I do not have one favorite part about the tour. I enjoyed all of it! It was exciting to travel all over the U.S. and be able to perform gymnastics in a way that is not the norm. It was a great experience for me and a great way to end my gymnastics career. In the end everyone was sad because it meant that we all had to go back to our normal lives again, but if I had a chance to do it again I wouldn’t hesitate. A funny story I have is when we had our last show. The last show is typically the prank show. At the end of the show us girls did not realize what the boys were up to all day. Little did we know they had spent time putting together their version of pie to throw at us. There was whip cream and I don’t even know what else all over everyone and all over the floor. It was a mess, but fun! Another story I have is when Sam and I were practicing our partner cartwheels during intermission. They were a disaster! We finally got them right and I was excited, so I told Sam, “We’re doing it! We’re doing it!” She laughed so hard that she dropped me on my face in the middle of a cartwheel for everyone to see! I still love her though.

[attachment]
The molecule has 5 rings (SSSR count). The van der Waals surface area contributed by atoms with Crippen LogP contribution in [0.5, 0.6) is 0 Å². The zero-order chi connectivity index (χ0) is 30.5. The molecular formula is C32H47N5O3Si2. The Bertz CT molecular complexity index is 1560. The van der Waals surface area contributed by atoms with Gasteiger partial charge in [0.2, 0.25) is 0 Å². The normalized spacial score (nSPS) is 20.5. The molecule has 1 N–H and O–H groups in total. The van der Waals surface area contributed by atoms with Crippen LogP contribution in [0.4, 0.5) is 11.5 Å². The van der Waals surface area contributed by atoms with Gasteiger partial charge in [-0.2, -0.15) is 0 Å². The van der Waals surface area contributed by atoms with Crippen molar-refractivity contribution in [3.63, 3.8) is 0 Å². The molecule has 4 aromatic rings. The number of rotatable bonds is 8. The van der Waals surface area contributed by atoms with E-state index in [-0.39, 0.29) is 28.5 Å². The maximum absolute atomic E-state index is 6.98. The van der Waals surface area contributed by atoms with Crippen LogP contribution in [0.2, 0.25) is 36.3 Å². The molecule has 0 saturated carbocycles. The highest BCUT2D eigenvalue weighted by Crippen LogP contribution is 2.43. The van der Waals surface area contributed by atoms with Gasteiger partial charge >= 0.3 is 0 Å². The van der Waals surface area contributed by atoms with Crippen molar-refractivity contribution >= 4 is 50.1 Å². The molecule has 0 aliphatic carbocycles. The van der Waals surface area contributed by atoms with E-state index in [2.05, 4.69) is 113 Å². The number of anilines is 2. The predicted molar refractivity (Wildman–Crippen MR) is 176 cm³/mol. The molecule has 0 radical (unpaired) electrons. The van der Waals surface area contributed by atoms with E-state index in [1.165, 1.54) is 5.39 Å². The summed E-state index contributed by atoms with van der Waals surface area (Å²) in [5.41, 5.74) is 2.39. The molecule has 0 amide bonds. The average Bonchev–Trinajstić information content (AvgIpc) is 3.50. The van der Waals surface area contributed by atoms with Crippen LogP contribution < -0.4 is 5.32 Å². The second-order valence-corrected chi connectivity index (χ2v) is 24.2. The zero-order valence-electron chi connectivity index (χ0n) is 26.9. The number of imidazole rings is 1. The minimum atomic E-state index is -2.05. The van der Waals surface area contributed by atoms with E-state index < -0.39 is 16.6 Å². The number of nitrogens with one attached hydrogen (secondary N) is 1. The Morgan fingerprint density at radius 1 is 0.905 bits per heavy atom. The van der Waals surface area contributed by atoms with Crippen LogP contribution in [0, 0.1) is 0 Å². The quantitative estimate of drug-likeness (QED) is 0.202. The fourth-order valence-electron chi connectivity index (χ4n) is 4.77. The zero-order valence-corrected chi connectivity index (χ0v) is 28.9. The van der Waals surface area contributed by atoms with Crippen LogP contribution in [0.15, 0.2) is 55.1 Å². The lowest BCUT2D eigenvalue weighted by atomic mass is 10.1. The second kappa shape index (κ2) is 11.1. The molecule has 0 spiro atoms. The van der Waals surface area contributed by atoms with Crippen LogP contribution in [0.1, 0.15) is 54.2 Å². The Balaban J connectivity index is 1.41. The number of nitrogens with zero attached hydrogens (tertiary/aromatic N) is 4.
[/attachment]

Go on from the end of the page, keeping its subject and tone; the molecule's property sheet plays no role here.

4. What is the MIOBI set like? What is an average day like? How did you end up with the job?

The make it or break it set was really cool! I’ve never seen a set before and it is pretty hectic. Cameras are everywhere along with everyone invloved with directing, producing the show and etc. A normal day can be rough, especially because I am not a morning person. We had to be on set by around 6:30 – 7:00 am most mornings for call time. We would eat when we got there, went to make-up and wardrobe, and then warmed-up. After we warmed-up we usually had to wait around until we were needed for a specific scene. When we were needed, it was only for a few minutes. So, there was a lot of sitting around at times and it was difficult to stay warm. After everything was shot and it was time to go home, it would be around midnight. Long hours were typical for the days we worked. Since I finished my eligibility for Utah, the MIOBI show was looking for gymnasts, I got lucky to be able to be a part of this and not break any NCAA rules.